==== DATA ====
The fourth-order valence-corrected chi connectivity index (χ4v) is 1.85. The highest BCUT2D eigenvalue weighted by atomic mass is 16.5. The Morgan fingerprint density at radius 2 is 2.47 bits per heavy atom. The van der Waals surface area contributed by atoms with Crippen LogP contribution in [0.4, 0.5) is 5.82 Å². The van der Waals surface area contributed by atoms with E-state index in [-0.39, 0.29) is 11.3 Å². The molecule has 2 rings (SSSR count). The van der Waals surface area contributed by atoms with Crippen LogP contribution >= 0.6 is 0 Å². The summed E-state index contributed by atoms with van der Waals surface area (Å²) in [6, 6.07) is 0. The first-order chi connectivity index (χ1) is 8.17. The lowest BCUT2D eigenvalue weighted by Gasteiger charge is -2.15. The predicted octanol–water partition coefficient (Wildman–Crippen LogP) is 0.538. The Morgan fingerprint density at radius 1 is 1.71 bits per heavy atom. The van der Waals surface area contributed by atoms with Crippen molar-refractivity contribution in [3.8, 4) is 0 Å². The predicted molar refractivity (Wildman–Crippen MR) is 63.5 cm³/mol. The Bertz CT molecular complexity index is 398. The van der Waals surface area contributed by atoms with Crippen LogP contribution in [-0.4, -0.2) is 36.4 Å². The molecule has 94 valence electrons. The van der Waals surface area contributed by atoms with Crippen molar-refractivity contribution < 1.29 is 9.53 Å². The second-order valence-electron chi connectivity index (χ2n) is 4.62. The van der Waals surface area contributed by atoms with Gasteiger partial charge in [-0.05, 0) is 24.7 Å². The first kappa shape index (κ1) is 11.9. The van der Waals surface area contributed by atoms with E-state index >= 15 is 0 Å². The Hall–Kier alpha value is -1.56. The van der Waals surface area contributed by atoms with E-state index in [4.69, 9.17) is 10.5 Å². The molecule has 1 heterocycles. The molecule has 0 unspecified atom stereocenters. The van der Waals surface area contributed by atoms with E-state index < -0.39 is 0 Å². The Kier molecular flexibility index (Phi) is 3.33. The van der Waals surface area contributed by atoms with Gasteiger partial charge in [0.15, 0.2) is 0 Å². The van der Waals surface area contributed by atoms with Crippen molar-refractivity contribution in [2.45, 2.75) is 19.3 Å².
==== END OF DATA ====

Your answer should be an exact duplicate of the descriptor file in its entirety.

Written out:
The fourth-order valence-corrected chi connectivity index (χ4v) is 1.85. The highest BCUT2D eigenvalue weighted by atomic mass is 16.5. The Morgan fingerprint density at radius 2 is 2.47 bits per heavy atom. The van der Waals surface area contributed by atoms with Crippen LogP contribution in [0.4, 0.5) is 5.82 Å². The van der Waals surface area contributed by atoms with E-state index in [-0.39, 0.29) is 11.3 Å². The molecule has 2 rings (SSSR count). The van der Waals surface area contributed by atoms with Crippen LogP contribution >= 0.6 is 0 Å². The summed E-state index contributed by atoms with van der Waals surface area (Å²) in [6, 6.07) is 0. The first-order chi connectivity index (χ1) is 8.17. The lowest BCUT2D eigenvalue weighted by Gasteiger charge is -2.15. The predicted octanol–water partition coefficient (Wildman–Crippen LogP) is 0.538. The Morgan fingerprint density at radius 1 is 1.71 bits per heavy atom. The van der Waals surface area contributed by atoms with Crippen molar-refractivity contribution in [3.8, 4) is 0 Å². The predicted molar refractivity (Wildman–Crippen MR) is 63.5 cm³/mol. The Bertz CT molecular complexity index is 398. The van der Waals surface area contributed by atoms with Crippen LogP contribution in [-0.4, -0.2) is 36.4 Å². The molecule has 94 valence electrons. The van der Waals surface area contributed by atoms with Crippen molar-refractivity contribution < 1.29 is 9.53 Å². The second-order valence-electron chi connectivity index (χ2n) is 4.62. The van der Waals surface area contributed by atoms with Gasteiger partial charge in [-0.05, 0) is 24.7 Å². The first kappa shape index (κ1) is 11.9. The van der Waals surface area contributed by atoms with E-state index >= 15 is 0 Å². The Hall–Kier alpha value is -1.56. The van der Waals surface area contributed by atoms with E-state index in [4.69, 9.17) is 10.5 Å². The molecule has 1 heterocycles. The molecule has 0 unspecified atom stereocenters. The van der Waals surface area contributed by atoms with E-state index < -0.39 is 0 Å². The Kier molecular flexibility index (Phi) is 3.33. The van der Waals surface area contributed by atoms with Gasteiger partial charge in [0.15, 0.2) is 0 Å². The van der Waals surface area contributed by atoms with Crippen molar-refractivity contribution in [2.45, 2.75) is 19.3 Å².